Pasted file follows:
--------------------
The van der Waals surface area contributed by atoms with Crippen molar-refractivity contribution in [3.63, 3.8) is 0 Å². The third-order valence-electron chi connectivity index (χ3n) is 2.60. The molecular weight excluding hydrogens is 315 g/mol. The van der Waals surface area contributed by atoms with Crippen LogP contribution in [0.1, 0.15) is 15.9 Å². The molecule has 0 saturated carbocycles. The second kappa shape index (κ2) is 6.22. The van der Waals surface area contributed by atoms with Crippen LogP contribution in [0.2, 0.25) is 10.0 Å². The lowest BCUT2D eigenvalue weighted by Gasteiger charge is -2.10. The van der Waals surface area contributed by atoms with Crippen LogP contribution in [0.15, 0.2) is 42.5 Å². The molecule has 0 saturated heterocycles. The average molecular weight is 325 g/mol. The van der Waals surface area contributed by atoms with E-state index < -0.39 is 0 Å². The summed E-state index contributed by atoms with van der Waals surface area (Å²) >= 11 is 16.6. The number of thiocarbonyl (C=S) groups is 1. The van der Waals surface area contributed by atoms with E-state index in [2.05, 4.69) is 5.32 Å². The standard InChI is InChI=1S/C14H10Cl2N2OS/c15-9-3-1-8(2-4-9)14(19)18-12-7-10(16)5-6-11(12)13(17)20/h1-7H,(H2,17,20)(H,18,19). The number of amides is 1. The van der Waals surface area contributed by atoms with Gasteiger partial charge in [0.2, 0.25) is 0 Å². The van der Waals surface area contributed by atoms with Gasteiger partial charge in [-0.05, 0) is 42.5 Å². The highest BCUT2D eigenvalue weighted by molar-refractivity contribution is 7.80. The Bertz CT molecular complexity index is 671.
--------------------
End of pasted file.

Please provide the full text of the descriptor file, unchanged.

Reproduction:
The van der Waals surface area contributed by atoms with Crippen molar-refractivity contribution in [3.63, 3.8) is 0 Å². The third-order valence-electron chi connectivity index (χ3n) is 2.60. The molecular weight excluding hydrogens is 315 g/mol. The van der Waals surface area contributed by atoms with Crippen LogP contribution in [0.1, 0.15) is 15.9 Å². The molecule has 0 saturated carbocycles. The second kappa shape index (κ2) is 6.22. The van der Waals surface area contributed by atoms with Crippen LogP contribution in [0.2, 0.25) is 10.0 Å². The lowest BCUT2D eigenvalue weighted by Gasteiger charge is -2.10. The van der Waals surface area contributed by atoms with Crippen LogP contribution in [0.15, 0.2) is 42.5 Å². The molecule has 0 saturated heterocycles. The average molecular weight is 325 g/mol. The van der Waals surface area contributed by atoms with E-state index < -0.39 is 0 Å². The summed E-state index contributed by atoms with van der Waals surface area (Å²) >= 11 is 16.6. The number of thiocarbonyl (C=S) groups is 1. The van der Waals surface area contributed by atoms with E-state index in [2.05, 4.69) is 5.32 Å². The standard InChI is InChI=1S/C14H10Cl2N2OS/c15-9-3-1-8(2-4-9)14(19)18-12-7-10(16)5-6-11(12)13(17)20/h1-7H,(H2,17,20)(H,18,19). The number of amides is 1. The van der Waals surface area contributed by atoms with Gasteiger partial charge in [0.2, 0.25) is 0 Å². The van der Waals surface area contributed by atoms with Gasteiger partial charge in [-0.05, 0) is 42.5 Å². The highest BCUT2D eigenvalue weighted by molar-refractivity contribution is 7.80. The Bertz CT molecular complexity index is 671.